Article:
Alumni Highlight - Evelyn Cortez-DavisNovember 1, 2021
Evelyn Cortez Diaz is the highest ranking Latina for the Los Angeles Department of Water and Power(LADWP) and also the first Latina and second woman to be appointed Director of Water Engineering and Technical Services. Sot only has she made significant contributions to LADWP but also UCLA. Cortez is a UCLA CEED alum that has continued to participate in CEED’s professional development events over the years. She has also been a guest Industry Speaker many times in ENGR 87 with the Freshman Class. She obtained her degree in Civil Engineering in 1992.
Cortez immigrated to the US from El Salvador when she was 12 years old and had to become fluent in the English language. She was placed in remedial classes in order to catch her up to speed, but that did not discourage her because she wanted to help the world be a better place. She aspired to protect the environment, so she decided to focus her studies on water resources and environmental engineering. After struggling with language and math classes, she graduated high school as 10th in her class with a 4.3 GPA. Cortez put all her eggs in one basket and only applied to UCLA. Cortez and her family were scared of the risk it had as she was undocumented at the time, but she decided that her education was a risk worth taking. She was accepted and kept her secret. She worked two jobs every quarter in addition to her rigorous course load.
With the passage of the Immigration Reform and Control Act of 1986, Cortez-Davis and her family were able to begin the amnesty application process to gain permanent residency just as Cortez-Davis was starting her freshman year at UCLA and until her third year she became a legal resident.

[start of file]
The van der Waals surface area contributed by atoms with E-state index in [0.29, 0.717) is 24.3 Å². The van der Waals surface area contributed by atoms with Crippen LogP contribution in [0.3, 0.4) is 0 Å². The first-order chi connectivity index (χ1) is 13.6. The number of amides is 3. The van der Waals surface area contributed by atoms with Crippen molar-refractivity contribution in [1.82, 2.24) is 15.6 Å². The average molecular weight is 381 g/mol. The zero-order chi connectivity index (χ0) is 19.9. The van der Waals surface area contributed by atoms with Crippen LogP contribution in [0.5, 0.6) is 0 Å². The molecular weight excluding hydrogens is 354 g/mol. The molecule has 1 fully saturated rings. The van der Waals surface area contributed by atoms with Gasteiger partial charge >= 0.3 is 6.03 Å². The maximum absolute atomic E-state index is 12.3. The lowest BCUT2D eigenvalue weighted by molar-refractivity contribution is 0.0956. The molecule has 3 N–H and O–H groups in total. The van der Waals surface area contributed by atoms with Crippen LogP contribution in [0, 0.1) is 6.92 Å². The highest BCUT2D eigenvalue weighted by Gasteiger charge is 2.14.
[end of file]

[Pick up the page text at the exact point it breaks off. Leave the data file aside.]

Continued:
Cortez-Davis was involved with SOLES, UCLA SHPE Chapter, and was able to connect with many peers. She was also a founding member of its K-12 outreach program in the early 1990s, arranging visits to local schools to provide math and science tutoring and organizing STEM events for students in underserved communities in LA. She was also a part of ASCE (American Society of Civil Engineers) in their concrete canoe competition. After spending 5 years at UCLA, she graduated in 1992 and was a Student Commencement Speaker.
She has been a civil engineer for more than 25 years gaining experience from the water industry, water conservation, water quality, pipeline design and construction, environmental compliance, recycled water, water rights, groundwater remediation, and groundwater planning. She currently leads a team to safely reat, store, and transport water for the 4 million people in the City of Los Angeles. At LADWP, Cortez-Davis helped launch the Society of Women Engineers (SWE) and SHPE chapters to support its employees and influence the next generation of engineers and STEM professionals. In 2005 she also published her book, “December Sky: Beyond My Undocumented Life,” which chronicles her family’s immigration story, including her fear of living as an undocumented student and her journey to U.S. citizenship. She said she hopes her experience can help those in despair to find courage.